5. Ensure data integrity by verifying transaction authenticity.  An auditing-generated forensic trail can help verify the authenticity of database transactions.  

6. End-of-period adjustments require independent review.  Even trusted users can manipulate standard business practices to perpetrate fraud with special, end-of-period adjustments. Check all individual, and application, sourced changes to financial data in order to identify odd adjustments. Rather than verify adjustments with the accounting software that your financial  personnel are used to working with, use independent monitoring and auditing software. 

7. Automate controls to reduce annual-audit costs.  Manual, annual audits are expensive, cause seasonal spikes in resource requirements, overburden your staff, introduce errors and slow down other operations. Conversely, an automated, continuous monitoring of key database controls helps you identify issues throughout the year, enables quick resolution of issues, and reduces expensive, time-consuming mitigation procedures.  

8 Employ encryption to protect data. Regulatory compliance requires some data in the database be encrypted, and it also mitigates against the insider threat. 

Additional reporting by Brian Prince.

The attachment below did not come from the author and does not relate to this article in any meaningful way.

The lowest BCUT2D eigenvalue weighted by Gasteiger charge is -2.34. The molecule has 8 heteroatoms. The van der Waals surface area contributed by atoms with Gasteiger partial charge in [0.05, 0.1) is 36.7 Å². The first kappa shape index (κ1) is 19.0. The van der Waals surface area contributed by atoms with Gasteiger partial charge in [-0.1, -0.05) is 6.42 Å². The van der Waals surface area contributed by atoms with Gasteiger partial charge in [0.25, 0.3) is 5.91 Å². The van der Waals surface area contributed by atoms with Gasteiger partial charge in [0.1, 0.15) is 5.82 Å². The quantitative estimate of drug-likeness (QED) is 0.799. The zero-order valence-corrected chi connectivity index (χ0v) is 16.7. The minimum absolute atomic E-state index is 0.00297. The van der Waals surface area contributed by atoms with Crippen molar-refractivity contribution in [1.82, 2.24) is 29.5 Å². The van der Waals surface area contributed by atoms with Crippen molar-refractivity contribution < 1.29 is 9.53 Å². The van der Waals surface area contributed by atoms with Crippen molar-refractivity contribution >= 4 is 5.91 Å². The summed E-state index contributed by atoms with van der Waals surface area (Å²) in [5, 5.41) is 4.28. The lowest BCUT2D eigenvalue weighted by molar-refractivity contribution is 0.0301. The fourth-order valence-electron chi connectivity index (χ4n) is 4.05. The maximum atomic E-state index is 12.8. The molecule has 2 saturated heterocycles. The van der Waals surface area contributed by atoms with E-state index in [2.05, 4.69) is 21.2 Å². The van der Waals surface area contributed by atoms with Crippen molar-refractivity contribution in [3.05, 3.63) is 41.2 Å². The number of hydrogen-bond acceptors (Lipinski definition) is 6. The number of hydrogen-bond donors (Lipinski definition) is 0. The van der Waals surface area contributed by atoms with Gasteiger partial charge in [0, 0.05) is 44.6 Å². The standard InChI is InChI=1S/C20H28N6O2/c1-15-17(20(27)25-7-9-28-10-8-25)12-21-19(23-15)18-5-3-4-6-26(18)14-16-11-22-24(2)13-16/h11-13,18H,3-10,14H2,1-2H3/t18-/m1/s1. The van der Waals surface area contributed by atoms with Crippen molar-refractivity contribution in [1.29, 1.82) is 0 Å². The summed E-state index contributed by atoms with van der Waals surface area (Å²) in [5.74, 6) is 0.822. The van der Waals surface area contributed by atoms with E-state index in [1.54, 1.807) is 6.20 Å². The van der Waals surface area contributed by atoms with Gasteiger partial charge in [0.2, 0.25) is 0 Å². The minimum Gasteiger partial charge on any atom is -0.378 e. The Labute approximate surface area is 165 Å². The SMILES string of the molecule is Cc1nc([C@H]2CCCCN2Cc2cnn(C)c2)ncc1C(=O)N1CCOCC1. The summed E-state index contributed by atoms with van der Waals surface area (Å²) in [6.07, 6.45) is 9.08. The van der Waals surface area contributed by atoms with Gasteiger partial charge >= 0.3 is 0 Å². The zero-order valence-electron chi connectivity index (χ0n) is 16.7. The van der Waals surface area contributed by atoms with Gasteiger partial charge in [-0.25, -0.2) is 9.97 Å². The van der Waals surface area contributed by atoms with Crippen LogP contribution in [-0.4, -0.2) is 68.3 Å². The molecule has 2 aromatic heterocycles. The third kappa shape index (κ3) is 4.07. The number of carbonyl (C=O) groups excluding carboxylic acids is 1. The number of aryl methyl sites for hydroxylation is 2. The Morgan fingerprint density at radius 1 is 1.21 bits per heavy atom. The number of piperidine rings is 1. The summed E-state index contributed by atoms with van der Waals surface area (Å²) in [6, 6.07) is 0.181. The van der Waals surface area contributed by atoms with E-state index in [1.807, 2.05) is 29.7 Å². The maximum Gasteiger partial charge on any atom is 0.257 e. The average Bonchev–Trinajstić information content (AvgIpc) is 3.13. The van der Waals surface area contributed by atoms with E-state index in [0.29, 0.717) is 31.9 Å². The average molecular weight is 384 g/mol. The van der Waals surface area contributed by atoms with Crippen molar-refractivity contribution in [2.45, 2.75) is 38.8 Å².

Chris Preimesberger Chris Preimesberger was named Editor-in-Chief of Features & Analysis at eWEEK in November 2011. Previously he served eWEEK as Senior Writer, covering a range of IT sectors that include data center systems, cloud computing, storage, virtualization, green IT, e-discovery and IT governance. His blog, Storage Station, is considered a go-to information source. Chris won a national Folio Award for magazine writing in November 2011 for a cover story on and CEO-founder Marc Benioff, and he has served as a judge for the SIIA Codie Awards since 2005. In previous IT journalism, Chris was a founding editor of both IT Manager's Journal and and was managing editor of Software Development magazine. His diverse resume also includes: sportswriter for the Los Angeles Daily News, covering NCAA and NBA basketball, television critic for the Palo Alto Times Tribune, and Sports Information Director at Stanford University. He has served as a correspondent for The Associated Press, covering Stanford and NCAA tournament basketball, since 1983. He has covered a number of major events, including the 1984 Democratic National Convention, a Presidential press conference at the White House in 1993, the Emmy Awards (three times), two Rose Bowls, the Fiesta Bowl, several NCAA men's and women's basketball tournaments, a Formula One Grand Prix auto race, a heavyweight boxing championship bout (Ali vs. Spinks, 1978), and the 1985 Super Bowl. A 1975 graduate of Pepperdine University in Malibu, Calif., Chris has won more than a dozen regional and national awards for his work. He and his wife, Rebecca, have four children and reside in Redwood City, Calif.Follow on Twitter: editingwhiz